While the quality of the music was not awe-inspiring (though, Nessun Dorma takes my breath away under almost any circumstance), the staging was interesting and rich. Along with the simple but grand sets, came sometimes grammatically awkward English translations on two side screens, as well as Chinese translations below. The audience laughed heartily at the wise-cracking ministers, Ping, Pong and Pang, and other elements of the show most often criticized as stereotypical.

China had banned Turandot for 70 years. Its brutal title character, a steely princess who has her suitors beheaded for not answering riddles correctly, was not an ideal heroine. The opera was, however, an inaugural piece for the Beijing National Center for the Performing Arts, with its new ending by a Chinese composer. Puccini died before completing the opera and the most commonly staged ending is by his contemporary, Franco Alfano.

It’s interesting that the Hong Kong-born director of Singapore’s production, Lo King-man, has also endeavored to localize the opera by adjusting for Chinese sensibilities, though he sticks with Alfano’s version of the end. “For us Chinese, to see it being set in the Qing Dynasty [1644-1911], we lose that exotic and remote and fairy-tale and legendary feeling that some time there could have been such a woman like this,” he told Time Out Singapore. Lo took a darker approach, using bronze metallic colors and simple, peasant costumes for the chorus, instead of the flashy Qing and Ming Dynasty costumes and sets of more famous stagings of the opera. It was meant to look older than the Qing Dyanasty, Lo said.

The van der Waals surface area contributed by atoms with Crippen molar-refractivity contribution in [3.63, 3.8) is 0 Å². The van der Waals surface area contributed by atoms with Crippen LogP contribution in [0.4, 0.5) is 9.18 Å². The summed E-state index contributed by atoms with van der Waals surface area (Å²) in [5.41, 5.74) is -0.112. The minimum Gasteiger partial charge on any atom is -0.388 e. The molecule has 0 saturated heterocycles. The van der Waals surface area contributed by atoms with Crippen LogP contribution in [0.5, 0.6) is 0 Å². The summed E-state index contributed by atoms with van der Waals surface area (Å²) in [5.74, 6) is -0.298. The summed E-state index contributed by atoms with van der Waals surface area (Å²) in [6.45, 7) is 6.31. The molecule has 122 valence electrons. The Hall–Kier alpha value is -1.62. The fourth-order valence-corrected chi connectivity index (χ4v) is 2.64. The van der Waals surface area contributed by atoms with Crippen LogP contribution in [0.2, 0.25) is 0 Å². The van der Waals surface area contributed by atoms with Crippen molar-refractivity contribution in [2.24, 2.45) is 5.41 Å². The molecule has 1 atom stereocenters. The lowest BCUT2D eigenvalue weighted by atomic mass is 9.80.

These kinds of adaptations create cultural webs — Italians interpreting Chinese, then Chinese interpreting Italians interpreting Chinese — that say a lot about how cultures get appropriated and reappropriated, by the West, East and every multinational production (such as Singapore’s) in between.

the other self-censorship story

st-072908.jpg